Why do we need a Product Manager?

Product Champs,

Welcome to Product Thinker. I am Sundar, Sr. PM at Bing Ads. I have been doing a lot of study on Product Management in general, I thought I could use this forum to organize my thoughts, document & share my learnings and more importantly learn more along the way.

One of the questions which many people have asked me is “why do we need a Product Manager when a Dev Lead can do everything which PM does?”

One of the defence, I have heard supporting the endangered PM species is that the PM decides the “what” and Dev Leader decides the “How”. Trust me, this is the biggest BS I have ever heard. The Dev Lead brings in enormous amount of insights which PM can leverage and vice-versa. So, to say that the product directions are only decided by PM is a big flaw. If you hear such statements in Interviews / Campuses – That’s a red flag! You are clearly being over sold.

Now, Product Management is a “Role”. A Full time role. Not just a designation. Anyone who is interested and passionate about the product can wear the PM hat. But remember it is going to consume a lot of your bandwidth. Can a Dev Lead can do it! OFCOURSE!! In fact, quite a few successful product managers have background in development. A good Product Manager should know the product really really well. A Dev Lead is very likely to have that knowledge. So to answer the question, Dev Lead can handle the role very well! But his Development bandwidth is definitely going to get restricted.

So what exact is a PM Hat (It doesn’t matter who wears it)! There are many many good articles I have read about this topic. I will share quite a few links in upcoming weeks. This definition from Martin Eriksson just nails it.


(Source: http://www.mindtheproduct.com/2011/10/what-exactly-is-a-product-manager/)

Business – Product Management is above all else a business function, focused on maximising business value from a product. Product Managers should be obsessed with optimising a product to achieve the business goals while maximising return on investment.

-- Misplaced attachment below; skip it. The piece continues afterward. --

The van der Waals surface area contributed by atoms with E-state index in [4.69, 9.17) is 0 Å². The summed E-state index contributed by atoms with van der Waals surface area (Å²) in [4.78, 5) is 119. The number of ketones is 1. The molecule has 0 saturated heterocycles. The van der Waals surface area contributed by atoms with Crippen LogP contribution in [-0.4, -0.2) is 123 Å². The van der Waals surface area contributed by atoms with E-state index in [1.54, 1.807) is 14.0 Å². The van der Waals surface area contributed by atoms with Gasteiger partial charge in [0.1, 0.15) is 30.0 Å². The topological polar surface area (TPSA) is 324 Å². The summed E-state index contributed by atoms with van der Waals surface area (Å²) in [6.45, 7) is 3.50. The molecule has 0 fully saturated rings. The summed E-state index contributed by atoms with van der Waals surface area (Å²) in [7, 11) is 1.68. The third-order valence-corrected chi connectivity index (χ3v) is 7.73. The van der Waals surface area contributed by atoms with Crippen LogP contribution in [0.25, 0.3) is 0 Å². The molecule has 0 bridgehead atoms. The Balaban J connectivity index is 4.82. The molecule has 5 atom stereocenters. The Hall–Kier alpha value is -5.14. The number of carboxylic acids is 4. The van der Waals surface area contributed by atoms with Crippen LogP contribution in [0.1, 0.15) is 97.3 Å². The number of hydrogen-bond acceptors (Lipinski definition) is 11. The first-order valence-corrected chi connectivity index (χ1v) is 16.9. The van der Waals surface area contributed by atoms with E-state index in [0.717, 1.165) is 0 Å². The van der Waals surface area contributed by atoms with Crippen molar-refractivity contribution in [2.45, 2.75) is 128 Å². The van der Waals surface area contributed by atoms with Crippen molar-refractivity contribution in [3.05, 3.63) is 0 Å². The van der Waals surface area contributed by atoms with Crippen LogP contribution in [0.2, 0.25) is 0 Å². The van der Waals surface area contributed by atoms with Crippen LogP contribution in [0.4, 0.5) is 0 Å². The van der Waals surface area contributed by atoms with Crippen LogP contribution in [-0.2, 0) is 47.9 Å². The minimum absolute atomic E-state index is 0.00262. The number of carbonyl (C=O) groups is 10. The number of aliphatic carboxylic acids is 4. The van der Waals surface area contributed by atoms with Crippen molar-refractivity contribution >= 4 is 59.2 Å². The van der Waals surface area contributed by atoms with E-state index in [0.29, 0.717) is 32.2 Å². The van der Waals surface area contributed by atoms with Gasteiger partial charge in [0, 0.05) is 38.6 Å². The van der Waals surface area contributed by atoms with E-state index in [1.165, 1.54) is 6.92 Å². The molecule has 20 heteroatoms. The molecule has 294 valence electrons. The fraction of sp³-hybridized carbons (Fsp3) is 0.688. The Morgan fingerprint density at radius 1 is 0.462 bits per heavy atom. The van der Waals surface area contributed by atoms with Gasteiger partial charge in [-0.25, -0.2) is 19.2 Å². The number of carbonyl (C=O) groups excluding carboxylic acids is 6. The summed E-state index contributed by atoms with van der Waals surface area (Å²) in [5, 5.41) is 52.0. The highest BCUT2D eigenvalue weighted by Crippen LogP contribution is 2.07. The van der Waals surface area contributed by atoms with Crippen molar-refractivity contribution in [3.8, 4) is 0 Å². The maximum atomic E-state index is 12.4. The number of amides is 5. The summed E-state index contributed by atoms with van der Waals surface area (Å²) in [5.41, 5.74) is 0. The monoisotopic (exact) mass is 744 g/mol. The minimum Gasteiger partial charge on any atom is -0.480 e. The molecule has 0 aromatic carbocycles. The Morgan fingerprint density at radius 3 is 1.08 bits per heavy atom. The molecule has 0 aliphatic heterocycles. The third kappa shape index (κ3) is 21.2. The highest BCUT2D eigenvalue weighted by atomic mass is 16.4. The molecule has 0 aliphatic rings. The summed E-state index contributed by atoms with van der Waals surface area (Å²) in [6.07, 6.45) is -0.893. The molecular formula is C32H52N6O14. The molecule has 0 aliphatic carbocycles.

Technology – There’s no point defining what to build if you don’t know how it will get built. This doesn’t mean a Product Manager needs to be able to sit down and code but understanding the technology stack and most importantly understanding the level of effort involved is crucial to making the right decisions. This is even more important in an Agile world where Product Managers spend more time day to day with the development team than with anyone else inside the business.

User Experience – Last but not least the Product Manager is the voice of the user inside the business and must be passionate about the user experience. Again this doesn’t mean being a pixel pusher but you do need to be out there testing the product, talking to users and getting that feedback first hand – especially in a start-up.

So, How does it feel to be a PM?


(Source: http://preparingyourfamily.com/wp-content/uploads/2013/02/pulled-all-directions.jpg)

Indeed! That’s exactly how it feels! You are pulled in different directions! All the more reason to have a full role called “Product Management”.

In fact, this is the most exciting part of the role. If you are happy to manage multiple expectations, talk the language of different people, define what makes your product successful and do what it takes to deliver such a product which the USER JUST LOVES!, you will love the PM role.

So, to answer the question – Do we need a “Product Manager” by designation! No. But do we need a “Product Manager” or “Product Thinker”, BY ALL MEANS – A RESOUNDING YES!!

Nasty plug, if you are interested in Program Manager role (Thats what Microsoft calls the Product Manager role defined above) in a team which ships algo products, drop me a note!


Posted on October 26, 2014, in Product Management Definition and tagged , , . Bookmark the permalink. 1 Comment.

  1. Enjoyed reading this article. Would love to read more about the finer details of the work done by Product Managers in the tech industry. I come from the telecom networks space where most of the products are driven by industry standards that product managers have to stick to. I’m interested to know how the feature/product conceptualization happens in domains where there are no set standards.


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